To make consistent self-improvement you will occasionally need to make behavioral changes. Sometimes, this is easy. Sometimes, not so much. You decide what you want to change, and then do it. There will be times when you will feel challenged in your efforts to change, even if you know that the change is for the better.
So, what can we do to make relatively permanent changes in our behavior, if we are having difficulty sticking to new ways of doing things? How do we go about establishing a new habit, something we do automatically without considering any of the other, or previous, alternatives?
Forming Habits: The Latest Research
We have all heard that we must repeat a behavior for a certain number of days to establish a habit. Perhaps you have even tried applying this information by marking off days on your calendar until you passed that last “magic” day. Well, recent research disputes what we once thought was necessary to form a habit.
Researcher Phillippa Lally and others at the University College of London determined that you must actually do an activity for 66 days in a row before it becomes a habit! They found that if you want to do a behavior automatically, you have to repeat it daily 66 times, consecutively.
Lally, et al also discovered that when first forming a habit, the behavior is cue-dependent. That means that in order to carry out the new behavior you want to establish as a habit, you require exposure to a specific cue that will serve to “remind” you to perform the action. Such cues can be either situational, like your environment or location, or they may be contextual, that is based on something else that you do.
- Situational example: When you rise in the morning and enter the bathroom, you probably see your toothbrush or your sink. Those objects serve as visual cues for you to brush your teeth.
- Contextual example: Every morning before you eat breakfast, you want to remember to eat a piece of fruit. Your cue for this is getting out of bed in the morning or reaching the time of day when you are about to eat breakfast.
Also relevant to forming a habit is consistency. Although you are allowed to skip a day, the research recommends you go right back to performing the desired action. Even though the researchers admit that they cannot say exactly how many times in the 66 days you can skip and still form a habit, they do stress that if you are too inconsistent, the behavior will not become automatic.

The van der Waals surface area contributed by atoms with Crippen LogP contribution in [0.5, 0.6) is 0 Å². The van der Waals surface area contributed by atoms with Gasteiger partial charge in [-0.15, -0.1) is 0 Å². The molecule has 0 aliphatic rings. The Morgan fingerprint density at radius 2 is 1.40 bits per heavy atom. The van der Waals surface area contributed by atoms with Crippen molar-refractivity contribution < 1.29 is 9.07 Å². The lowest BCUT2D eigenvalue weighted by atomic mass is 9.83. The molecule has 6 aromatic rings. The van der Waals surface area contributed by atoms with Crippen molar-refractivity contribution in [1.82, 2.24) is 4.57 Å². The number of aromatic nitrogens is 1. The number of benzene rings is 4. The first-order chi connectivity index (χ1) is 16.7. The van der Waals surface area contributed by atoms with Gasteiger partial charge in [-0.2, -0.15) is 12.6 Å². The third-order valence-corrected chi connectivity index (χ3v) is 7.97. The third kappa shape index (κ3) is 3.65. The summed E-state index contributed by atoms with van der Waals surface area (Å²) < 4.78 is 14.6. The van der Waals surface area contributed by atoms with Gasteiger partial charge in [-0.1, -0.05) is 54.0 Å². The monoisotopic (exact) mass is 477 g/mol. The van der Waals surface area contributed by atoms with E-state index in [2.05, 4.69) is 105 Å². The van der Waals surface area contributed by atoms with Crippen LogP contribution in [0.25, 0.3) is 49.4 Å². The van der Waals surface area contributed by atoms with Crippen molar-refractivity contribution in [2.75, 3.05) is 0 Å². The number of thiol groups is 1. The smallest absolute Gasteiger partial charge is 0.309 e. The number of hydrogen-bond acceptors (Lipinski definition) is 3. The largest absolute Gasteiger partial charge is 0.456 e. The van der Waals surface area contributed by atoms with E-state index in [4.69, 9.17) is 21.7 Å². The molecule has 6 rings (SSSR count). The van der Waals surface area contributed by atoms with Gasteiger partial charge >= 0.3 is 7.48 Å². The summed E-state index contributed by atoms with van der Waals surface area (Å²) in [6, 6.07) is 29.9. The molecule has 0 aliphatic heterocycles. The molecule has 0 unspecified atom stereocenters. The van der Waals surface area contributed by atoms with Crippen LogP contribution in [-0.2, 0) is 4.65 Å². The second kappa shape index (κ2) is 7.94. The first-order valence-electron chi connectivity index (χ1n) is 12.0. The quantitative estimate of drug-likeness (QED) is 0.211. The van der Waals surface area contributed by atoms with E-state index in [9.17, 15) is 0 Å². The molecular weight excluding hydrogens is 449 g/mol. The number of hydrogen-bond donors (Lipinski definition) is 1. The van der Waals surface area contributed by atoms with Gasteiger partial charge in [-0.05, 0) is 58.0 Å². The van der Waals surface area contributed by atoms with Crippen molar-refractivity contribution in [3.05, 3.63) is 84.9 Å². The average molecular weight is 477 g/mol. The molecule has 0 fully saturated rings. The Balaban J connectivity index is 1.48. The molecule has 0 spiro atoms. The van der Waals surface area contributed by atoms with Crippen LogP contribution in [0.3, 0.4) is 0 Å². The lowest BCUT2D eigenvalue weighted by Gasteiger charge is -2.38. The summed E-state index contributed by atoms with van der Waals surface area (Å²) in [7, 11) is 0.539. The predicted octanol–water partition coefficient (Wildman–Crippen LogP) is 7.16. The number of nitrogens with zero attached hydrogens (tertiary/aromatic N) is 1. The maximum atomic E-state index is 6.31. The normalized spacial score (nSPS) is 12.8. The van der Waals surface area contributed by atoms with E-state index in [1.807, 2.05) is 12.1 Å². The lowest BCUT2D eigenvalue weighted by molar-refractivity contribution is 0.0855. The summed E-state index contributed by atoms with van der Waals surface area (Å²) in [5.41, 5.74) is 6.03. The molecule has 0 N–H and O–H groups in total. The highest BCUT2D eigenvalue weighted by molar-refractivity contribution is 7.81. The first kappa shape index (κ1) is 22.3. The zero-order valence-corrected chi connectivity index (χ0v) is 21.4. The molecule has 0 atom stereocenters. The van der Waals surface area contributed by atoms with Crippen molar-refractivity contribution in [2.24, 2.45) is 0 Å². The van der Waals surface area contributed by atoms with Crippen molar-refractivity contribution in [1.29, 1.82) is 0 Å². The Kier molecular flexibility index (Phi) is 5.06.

How to Establish a Habit: A Quick List
Based on this research:
1. Clarify what habit you want to establish. For example, “I want to increase my vegetable servings to 5 a day” or “I will walk 30 minutes a day.”
2. Commit to repeating the behavior every day for 66 days. If you already know that you have vacation scheduled in 3 or 4 weeks, today may not be the right time to work on forming the new habit.
3. Consider what your cue will be. Will you see some object at home or will there be a time of day when you do something already? Just trusting yourself to remember to do the new behavior during your busy day may not be effective. Cues are potent reminders to help you as you work on improving yourself.
4. Think about the location. The location at which you perform the behavior matters. Will you be at home when you do the new activity? At the office? If you can stick with the same location, at least until the habit forms, you are much more likely to be successful.
5. Be consistent. Refrain from skipping the behavior during the time of establishing the habit, if at all possible.
6. Notice when the activity becomes automatic. You will know that a habit has been formed when you have reached the point where your day seems lacking if you do not perform the behavior. Success, at last!
Now that you have science to apply when you want to establish a habit, you have eliminated some of the guesswork!
Just 66 days of dedication and reminders, and you will be well on your way to a different you.
To your continued success!!
You may also be interested in reading: These 6 Small Changes will Help You Reach More of Your Goals